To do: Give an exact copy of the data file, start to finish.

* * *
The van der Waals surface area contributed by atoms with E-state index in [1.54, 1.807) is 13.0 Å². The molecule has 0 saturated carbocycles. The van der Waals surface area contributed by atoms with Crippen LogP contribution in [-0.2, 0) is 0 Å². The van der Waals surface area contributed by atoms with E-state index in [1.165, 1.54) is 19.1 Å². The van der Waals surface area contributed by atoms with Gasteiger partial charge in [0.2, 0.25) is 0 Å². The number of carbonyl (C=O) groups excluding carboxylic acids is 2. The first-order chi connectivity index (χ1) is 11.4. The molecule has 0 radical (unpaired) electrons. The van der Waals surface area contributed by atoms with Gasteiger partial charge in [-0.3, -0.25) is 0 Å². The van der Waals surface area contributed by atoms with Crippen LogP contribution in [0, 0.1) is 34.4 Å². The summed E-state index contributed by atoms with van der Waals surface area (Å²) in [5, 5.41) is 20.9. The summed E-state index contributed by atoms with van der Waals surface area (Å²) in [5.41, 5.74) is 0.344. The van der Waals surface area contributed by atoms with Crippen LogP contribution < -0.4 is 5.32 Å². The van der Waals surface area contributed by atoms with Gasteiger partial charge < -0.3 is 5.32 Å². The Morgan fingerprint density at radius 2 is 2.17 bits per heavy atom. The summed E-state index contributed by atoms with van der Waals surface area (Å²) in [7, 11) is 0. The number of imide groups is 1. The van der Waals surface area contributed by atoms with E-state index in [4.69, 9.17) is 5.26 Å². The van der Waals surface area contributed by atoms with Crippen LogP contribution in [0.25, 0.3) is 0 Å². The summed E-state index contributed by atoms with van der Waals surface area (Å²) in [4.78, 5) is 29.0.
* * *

The van der Waals surface area contributed by atoms with E-state index in [1.54, 1.807) is 13.0 Å². The molecule has 0 saturated carbocycles. The van der Waals surface area contributed by atoms with Crippen LogP contribution in [-0.2, 0) is 0 Å². The van der Waals surface area contributed by atoms with E-state index in [1.165, 1.54) is 19.1 Å². The van der Waals surface area contributed by atoms with Gasteiger partial charge in [0.2, 0.25) is 0 Å². The number of carbonyl (C=O) groups excluding carboxylic acids is 2. The first-order chi connectivity index (χ1) is 11.4. The molecule has 0 radical (unpaired) electrons. The van der Waals surface area contributed by atoms with Gasteiger partial charge in [-0.3, -0.25) is 0 Å². The van der Waals surface area contributed by atoms with Crippen LogP contribution in [0, 0.1) is 34.4 Å². The summed E-state index contributed by atoms with van der Waals surface area (Å²) in [5, 5.41) is 20.9. The summed E-state index contributed by atoms with van der Waals surface area (Å²) in [5.41, 5.74) is 0.344. The van der Waals surface area contributed by atoms with Crippen LogP contribution < -0.4 is 5.32 Å². The van der Waals surface area contributed by atoms with Gasteiger partial charge < -0.3 is 5.32 Å². The Morgan fingerprint density at radius 2 is 2.17 bits per heavy atom. The summed E-state index contributed by atoms with van der Waals surface area (Å²) in [7, 11) is 0. The number of imide groups is 1. The van der Waals surface area contributed by atoms with E-state index in [4.69, 9.17) is 5.26 Å². The van der Waals surface area contributed by atoms with Crippen LogP contribution in [0.25, 0.3) is 0 Å². The summed E-state index contributed by atoms with van der Waals surface area (Å²) in [4.78, 5) is 29.0.